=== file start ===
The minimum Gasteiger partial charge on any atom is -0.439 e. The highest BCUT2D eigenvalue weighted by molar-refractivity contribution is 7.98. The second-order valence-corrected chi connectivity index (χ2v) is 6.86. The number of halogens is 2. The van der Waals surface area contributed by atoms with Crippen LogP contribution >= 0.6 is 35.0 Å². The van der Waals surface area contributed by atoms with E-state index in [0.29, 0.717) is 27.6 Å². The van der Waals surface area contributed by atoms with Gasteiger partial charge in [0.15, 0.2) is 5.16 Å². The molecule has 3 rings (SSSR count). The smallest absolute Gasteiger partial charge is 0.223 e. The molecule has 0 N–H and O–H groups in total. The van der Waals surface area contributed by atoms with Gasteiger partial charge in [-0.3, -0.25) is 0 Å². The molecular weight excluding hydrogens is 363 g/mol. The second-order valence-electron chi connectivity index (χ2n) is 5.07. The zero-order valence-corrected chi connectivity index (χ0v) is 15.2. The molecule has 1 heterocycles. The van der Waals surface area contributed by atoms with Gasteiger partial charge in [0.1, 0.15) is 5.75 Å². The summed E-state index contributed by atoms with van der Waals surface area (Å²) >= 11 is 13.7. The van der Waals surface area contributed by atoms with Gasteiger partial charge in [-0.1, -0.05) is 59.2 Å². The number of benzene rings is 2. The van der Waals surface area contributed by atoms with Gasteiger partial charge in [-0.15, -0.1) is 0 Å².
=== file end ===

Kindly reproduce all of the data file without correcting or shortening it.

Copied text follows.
The minimum Gasteiger partial charge on any atom is -0.439 e. The highest BCUT2D eigenvalue weighted by molar-refractivity contribution is 7.98. The second-order valence-corrected chi connectivity index (χ2v) is 6.86. The number of halogens is 2. The van der Waals surface area contributed by atoms with Crippen LogP contribution >= 0.6 is 35.0 Å². The van der Waals surface area contributed by atoms with E-state index in [0.29, 0.717) is 27.6 Å². The van der Waals surface area contributed by atoms with Gasteiger partial charge in [0.15, 0.2) is 5.16 Å². The molecule has 3 rings (SSSR count). The smallest absolute Gasteiger partial charge is 0.223 e. The molecule has 0 N–H and O–H groups in total. The van der Waals surface area contributed by atoms with Gasteiger partial charge in [-0.3, -0.25) is 0 Å². The molecular weight excluding hydrogens is 363 g/mol. The second-order valence-electron chi connectivity index (χ2n) is 5.07. The zero-order valence-corrected chi connectivity index (χ0v) is 15.2. The molecule has 1 heterocycles. The van der Waals surface area contributed by atoms with Gasteiger partial charge in [0.1, 0.15) is 5.75 Å². The summed E-state index contributed by atoms with van der Waals surface area (Å²) >= 11 is 13.7. The van der Waals surface area contributed by atoms with Gasteiger partial charge in [-0.1, -0.05) is 59.2 Å². The number of benzene rings is 2. The van der Waals surface area contributed by atoms with Gasteiger partial charge in [-0.15, -0.1) is 0 Å².